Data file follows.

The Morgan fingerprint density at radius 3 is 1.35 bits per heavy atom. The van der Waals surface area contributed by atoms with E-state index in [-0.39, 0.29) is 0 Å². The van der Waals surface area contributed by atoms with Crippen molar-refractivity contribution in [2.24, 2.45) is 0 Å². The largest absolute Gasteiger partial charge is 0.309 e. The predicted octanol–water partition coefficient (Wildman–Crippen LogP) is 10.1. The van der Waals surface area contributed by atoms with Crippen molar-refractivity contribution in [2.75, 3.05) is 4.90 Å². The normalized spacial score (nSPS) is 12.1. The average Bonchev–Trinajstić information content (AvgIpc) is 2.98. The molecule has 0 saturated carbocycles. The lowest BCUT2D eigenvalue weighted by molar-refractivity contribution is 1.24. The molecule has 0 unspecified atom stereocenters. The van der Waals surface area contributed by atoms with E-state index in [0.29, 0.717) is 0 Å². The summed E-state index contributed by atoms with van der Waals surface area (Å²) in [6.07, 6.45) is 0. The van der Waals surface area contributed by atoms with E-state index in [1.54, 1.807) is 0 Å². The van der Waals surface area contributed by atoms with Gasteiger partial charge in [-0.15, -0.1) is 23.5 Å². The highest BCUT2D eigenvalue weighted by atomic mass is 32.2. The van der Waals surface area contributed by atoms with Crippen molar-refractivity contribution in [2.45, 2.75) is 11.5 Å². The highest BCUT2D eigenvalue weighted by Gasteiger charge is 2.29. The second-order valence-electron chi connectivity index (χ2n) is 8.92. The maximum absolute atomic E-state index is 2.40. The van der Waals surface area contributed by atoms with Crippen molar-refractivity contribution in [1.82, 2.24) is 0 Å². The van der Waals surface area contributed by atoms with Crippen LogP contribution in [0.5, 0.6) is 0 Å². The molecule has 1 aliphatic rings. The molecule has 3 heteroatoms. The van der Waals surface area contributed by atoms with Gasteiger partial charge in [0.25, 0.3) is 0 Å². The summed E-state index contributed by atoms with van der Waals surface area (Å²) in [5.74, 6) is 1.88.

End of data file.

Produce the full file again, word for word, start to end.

The Morgan fingerprint density at radius 3 is 1.35 bits per heavy atom. The van der Waals surface area contributed by atoms with E-state index in [-0.39, 0.29) is 0 Å². The van der Waals surface area contributed by atoms with Crippen molar-refractivity contribution in [2.24, 2.45) is 0 Å². The largest absolute Gasteiger partial charge is 0.309 e. The predicted octanol–water partition coefficient (Wildman–Crippen LogP) is 10.1. The van der Waals surface area contributed by atoms with Crippen molar-refractivity contribution in [2.75, 3.05) is 4.90 Å². The normalized spacial score (nSPS) is 12.1. The average Bonchev–Trinajstić information content (AvgIpc) is 2.98. The molecule has 0 saturated carbocycles. The lowest BCUT2D eigenvalue weighted by molar-refractivity contribution is 1.24. The molecule has 0 unspecified atom stereocenters. The van der Waals surface area contributed by atoms with E-state index in [0.29, 0.717) is 0 Å². The summed E-state index contributed by atoms with van der Waals surface area (Å²) in [6.07, 6.45) is 0. The van der Waals surface area contributed by atoms with E-state index in [1.54, 1.807) is 0 Å². The van der Waals surface area contributed by atoms with Gasteiger partial charge in [-0.15, -0.1) is 23.5 Å². The highest BCUT2D eigenvalue weighted by atomic mass is 32.2. The van der Waals surface area contributed by atoms with Crippen molar-refractivity contribution in [2.45, 2.75) is 11.5 Å². The highest BCUT2D eigenvalue weighted by Gasteiger charge is 2.29. The second-order valence-electron chi connectivity index (χ2n) is 8.92. The maximum absolute atomic E-state index is 2.40. The van der Waals surface area contributed by atoms with Crippen molar-refractivity contribution in [1.82, 2.24) is 0 Å². The van der Waals surface area contributed by atoms with Crippen LogP contribution in [0.5, 0.6) is 0 Å². The molecule has 1 aliphatic rings. The molecule has 3 heteroatoms. The van der Waals surface area contributed by atoms with Gasteiger partial charge in [0.25, 0.3) is 0 Å². The summed E-state index contributed by atoms with van der Waals surface area (Å²) in [5.74, 6) is 1.88.